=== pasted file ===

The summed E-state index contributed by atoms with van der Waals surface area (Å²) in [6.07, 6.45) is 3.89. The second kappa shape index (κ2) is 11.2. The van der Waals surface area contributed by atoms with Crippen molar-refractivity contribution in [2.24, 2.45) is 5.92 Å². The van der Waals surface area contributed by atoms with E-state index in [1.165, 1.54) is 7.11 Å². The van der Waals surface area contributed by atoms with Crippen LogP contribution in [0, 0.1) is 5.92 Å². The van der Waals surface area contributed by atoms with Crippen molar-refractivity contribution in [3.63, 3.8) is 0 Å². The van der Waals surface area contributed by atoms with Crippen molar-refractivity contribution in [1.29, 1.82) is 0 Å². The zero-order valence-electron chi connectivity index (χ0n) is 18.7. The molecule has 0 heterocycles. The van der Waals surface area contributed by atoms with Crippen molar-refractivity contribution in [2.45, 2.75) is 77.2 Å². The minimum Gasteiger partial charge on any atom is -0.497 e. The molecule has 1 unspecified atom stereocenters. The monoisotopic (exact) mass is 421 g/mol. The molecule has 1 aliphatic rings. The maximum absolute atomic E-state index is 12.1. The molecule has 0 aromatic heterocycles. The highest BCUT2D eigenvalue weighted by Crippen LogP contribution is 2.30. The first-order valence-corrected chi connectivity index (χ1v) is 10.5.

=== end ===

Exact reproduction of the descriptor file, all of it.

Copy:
The summed E-state index contributed by atoms with van der Waals surface area (Å²) in [6.07, 6.45) is 3.89. The second kappa shape index (κ2) is 11.2. The van der Waals surface area contributed by atoms with Crippen molar-refractivity contribution in [2.24, 2.45) is 5.92 Å². The van der Waals surface area contributed by atoms with E-state index in [1.165, 1.54) is 7.11 Å². The van der Waals surface area contributed by atoms with Crippen LogP contribution in [0, 0.1) is 5.92 Å². The van der Waals surface area contributed by atoms with Crippen molar-refractivity contribution in [3.63, 3.8) is 0 Å². The van der Waals surface area contributed by atoms with Crippen molar-refractivity contribution in [1.29, 1.82) is 0 Å². The zero-order valence-electron chi connectivity index (χ0n) is 18.7. The molecule has 0 heterocycles. The van der Waals surface area contributed by atoms with Crippen molar-refractivity contribution in [2.45, 2.75) is 77.2 Å². The minimum Gasteiger partial charge on any atom is -0.497 e. The molecule has 1 unspecified atom stereocenters. The monoisotopic (exact) mass is 421 g/mol. The molecule has 1 aliphatic rings. The maximum absolute atomic E-state index is 12.1. The molecule has 0 aromatic heterocycles. The highest BCUT2D eigenvalue weighted by Crippen LogP contribution is 2.30. The first-order valence-corrected chi connectivity index (χ1v) is 10.5.